Additionally, e-mails obtained Wednesday by The Associated Press indicate that Homeland Security Secretary Michael Chertoff tried to call Louisiana Gov. Kathleen Blanco the afternoon before Katrina hit. The e-mails indicate she could not be immediately reached and may have been napping.
A spokeswoman for the governor said Wednesday that Blanco was getting personal items at her residence when Chertoff called. "There was no time for napping," Denise Bottcher said.
An 11-page memo to Michael Brown, former head of the Federal Emergency Management Agency, from June 2004 described teams of national response managers that were not prepared and were getting "zero funding for training, exercise or team equipment."
Those responders "provide the only practical, expeditious option for the (FEMA) director to field a cohesive team of his best people to handle the next big one," wrote William Carwile, one of FEMA's federal coordinating officers.
As for the plans that response teams use during an emergency, Carwile wrote: "Revision should be a priority since not one word of response doctrine ... has been published in over two years."
Carwile told Senate aides in a meeting this week that his memo largely was ignored at FEMA's headquarters, as were four budget requests over an 18-month period for money for the teams. He said each team needed about $1.2 million for training and equipment, according to an aide who attended the meeting.
Brown resigned from FEMA on Sept. 12, under fire in the wake of the government's sluggish reaction to Katrina and questions about his own professional experience in responding to disasters.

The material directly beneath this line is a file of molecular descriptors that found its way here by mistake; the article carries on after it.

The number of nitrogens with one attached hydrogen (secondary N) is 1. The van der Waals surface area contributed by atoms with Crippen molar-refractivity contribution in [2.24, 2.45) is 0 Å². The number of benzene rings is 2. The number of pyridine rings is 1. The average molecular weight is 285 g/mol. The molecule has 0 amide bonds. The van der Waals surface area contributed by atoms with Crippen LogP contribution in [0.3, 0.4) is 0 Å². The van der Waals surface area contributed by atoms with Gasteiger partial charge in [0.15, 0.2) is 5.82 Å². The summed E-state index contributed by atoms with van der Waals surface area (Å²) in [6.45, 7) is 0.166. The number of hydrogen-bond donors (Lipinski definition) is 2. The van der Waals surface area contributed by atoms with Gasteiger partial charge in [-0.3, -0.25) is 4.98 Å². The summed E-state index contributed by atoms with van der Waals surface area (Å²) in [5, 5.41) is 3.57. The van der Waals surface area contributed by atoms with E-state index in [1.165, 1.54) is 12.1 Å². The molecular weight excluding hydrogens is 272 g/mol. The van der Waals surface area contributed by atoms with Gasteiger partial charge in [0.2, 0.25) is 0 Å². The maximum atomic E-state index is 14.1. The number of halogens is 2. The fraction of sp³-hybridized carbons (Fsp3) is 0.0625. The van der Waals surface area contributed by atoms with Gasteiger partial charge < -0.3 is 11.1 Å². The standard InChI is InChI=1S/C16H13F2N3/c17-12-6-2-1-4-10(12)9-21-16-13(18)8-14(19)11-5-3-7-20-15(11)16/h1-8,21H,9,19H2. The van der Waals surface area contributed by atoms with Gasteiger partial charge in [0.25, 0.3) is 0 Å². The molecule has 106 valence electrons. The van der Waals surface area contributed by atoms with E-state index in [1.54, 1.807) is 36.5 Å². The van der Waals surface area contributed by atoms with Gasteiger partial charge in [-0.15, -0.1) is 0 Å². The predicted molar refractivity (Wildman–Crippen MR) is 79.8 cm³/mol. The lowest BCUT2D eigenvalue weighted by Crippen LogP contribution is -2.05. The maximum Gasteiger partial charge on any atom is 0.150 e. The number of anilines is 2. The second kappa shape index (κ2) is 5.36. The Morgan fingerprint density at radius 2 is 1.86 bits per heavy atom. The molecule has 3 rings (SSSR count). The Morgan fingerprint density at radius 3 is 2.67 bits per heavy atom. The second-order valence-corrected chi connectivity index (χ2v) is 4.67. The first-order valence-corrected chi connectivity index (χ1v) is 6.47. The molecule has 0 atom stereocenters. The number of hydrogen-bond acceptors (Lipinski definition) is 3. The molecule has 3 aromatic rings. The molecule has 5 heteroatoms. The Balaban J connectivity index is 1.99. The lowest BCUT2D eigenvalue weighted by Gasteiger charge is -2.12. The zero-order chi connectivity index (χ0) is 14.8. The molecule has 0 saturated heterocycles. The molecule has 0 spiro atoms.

FEMA's two national response teams are sent from Washington only during catastrophic events. The teams include FEMA's most experienced emergency managers, who coordinate response and recovery operations with state officials, and assign tasks to other federal agencies.
FEMA spokeswoman Nicol Andrews said one team was sent to Louisiana on Aug. 27, two days before Katrina hit.
The teams were redesigned this May 2005 to make them "more responsive and more nimble," Andrews said. She said the agency budgeted $6.2 million last year to boost similar response operations.
Asked if any of the changes reflected Carwile's concerns, Andrews said: "It certainly addressed the process of making them more efficient and effective."
Carwile, who retired from the agency in October, wrote the memo on behalf of the agency's other regional coordinating officers.
He planned to testify Thursday at a Senate Homeland Security and Governmental Affairs Committee hearing on FEMA's response operations.
The committee's top aide, Michael Bopp, questioned Carwile during the meeting this week and said the former FEMA official described himself as "very uncomfortable that the teams weren't ready to go."
"You have your most senior operations people within FEMA telling you, loud and clear, what needs to be changed to make the response and recovery to major disasters to be effective, and nothing is ever done," Bopp said. "That is a real failure in management."
A separate batch of federal documents details Chertoff's efforts to get in touch with Blanco as Katrina neared the Gulf Coast.
"Your assistance would be appreciated," Homeland Security senior intelligence analyst Mark Fischer wrote in an e-mail to two of Blanco's press aides. It was dated 12:30 p.m. on Aug. 28, the day before Katrina hit.
"Secretary Chertoff, Department of Homeland Security, is attempting to contact Governor Blanco via telephone," the e-mail said.
Subsequent e-mails between Blanco's aides show their attempts to get the message to the governor. One, at 1:59 p.m. noted: "I think she's asleep now."
At 2:13 p.m., the e-mails show, Blanco deputy press secretary Roderick Hawkins wrote Fischer back to report: "Governor Blanco is unavailable at the present time. However, I have given her staff the numbers you provided in your original message. You may try to reach her at approximately 3 p.m."
Bottcher, the governor's spokeswoman, said Blanco spoke with President Bush that day and talked with Chertoff "several times during the course of the storm." She said Blanco started her day at 4:30 a.m. and worked until after midnight, returning to her residence briefly for some personal items and to make some phone calls.
"No one got confirmation that she was napping," Bottcher said. "There was no time for napping."